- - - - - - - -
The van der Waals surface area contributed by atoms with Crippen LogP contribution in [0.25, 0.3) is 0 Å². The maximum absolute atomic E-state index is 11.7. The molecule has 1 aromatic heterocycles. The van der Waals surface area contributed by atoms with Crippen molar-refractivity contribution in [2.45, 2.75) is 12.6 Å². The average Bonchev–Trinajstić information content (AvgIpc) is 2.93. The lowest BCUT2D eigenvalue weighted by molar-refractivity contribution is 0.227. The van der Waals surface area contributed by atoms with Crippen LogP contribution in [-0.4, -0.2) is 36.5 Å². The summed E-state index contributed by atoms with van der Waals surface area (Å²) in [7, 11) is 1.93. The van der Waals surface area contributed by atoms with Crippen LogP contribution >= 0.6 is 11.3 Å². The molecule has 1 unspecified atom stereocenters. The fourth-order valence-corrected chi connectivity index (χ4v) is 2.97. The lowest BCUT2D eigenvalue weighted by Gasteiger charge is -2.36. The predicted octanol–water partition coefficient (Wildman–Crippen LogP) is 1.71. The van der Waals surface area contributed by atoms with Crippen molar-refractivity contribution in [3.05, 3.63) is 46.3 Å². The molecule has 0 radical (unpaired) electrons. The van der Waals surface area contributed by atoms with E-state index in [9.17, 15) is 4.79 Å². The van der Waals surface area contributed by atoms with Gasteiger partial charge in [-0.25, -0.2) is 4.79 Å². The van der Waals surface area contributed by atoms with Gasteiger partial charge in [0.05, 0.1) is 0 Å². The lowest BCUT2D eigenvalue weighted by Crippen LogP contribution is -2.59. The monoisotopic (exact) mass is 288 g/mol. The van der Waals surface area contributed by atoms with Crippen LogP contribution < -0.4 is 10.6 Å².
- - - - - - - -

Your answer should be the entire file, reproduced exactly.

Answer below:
The van der Waals surface area contributed by atoms with Crippen LogP contribution in [0.25, 0.3) is 0 Å². The maximum absolute atomic E-state index is 11.7. The molecule has 1 aromatic heterocycles. The van der Waals surface area contributed by atoms with Crippen molar-refractivity contribution in [2.45, 2.75) is 12.6 Å². The average Bonchev–Trinajstić information content (AvgIpc) is 2.93. The lowest BCUT2D eigenvalue weighted by molar-refractivity contribution is 0.227. The van der Waals surface area contributed by atoms with Crippen LogP contribution in [-0.4, -0.2) is 36.5 Å². The summed E-state index contributed by atoms with van der Waals surface area (Å²) in [7, 11) is 1.93. The van der Waals surface area contributed by atoms with Crippen LogP contribution >= 0.6 is 11.3 Å². The molecule has 1 unspecified atom stereocenters. The fourth-order valence-corrected chi connectivity index (χ4v) is 2.97. The lowest BCUT2D eigenvalue weighted by Gasteiger charge is -2.36. The predicted octanol–water partition coefficient (Wildman–Crippen LogP) is 1.71. The van der Waals surface area contributed by atoms with Crippen molar-refractivity contribution in [3.05, 3.63) is 46.3 Å². The molecule has 0 radical (unpaired) electrons. The van der Waals surface area contributed by atoms with E-state index in [9.17, 15) is 4.79 Å². The van der Waals surface area contributed by atoms with Gasteiger partial charge in [-0.25, -0.2) is 4.79 Å². The van der Waals surface area contributed by atoms with Gasteiger partial charge in [0.05, 0.1) is 0 Å². The lowest BCUT2D eigenvalue weighted by Crippen LogP contribution is -2.59. The monoisotopic (exact) mass is 288 g/mol. The van der Waals surface area contributed by atoms with Crippen LogP contribution < -0.4 is 10.6 Å².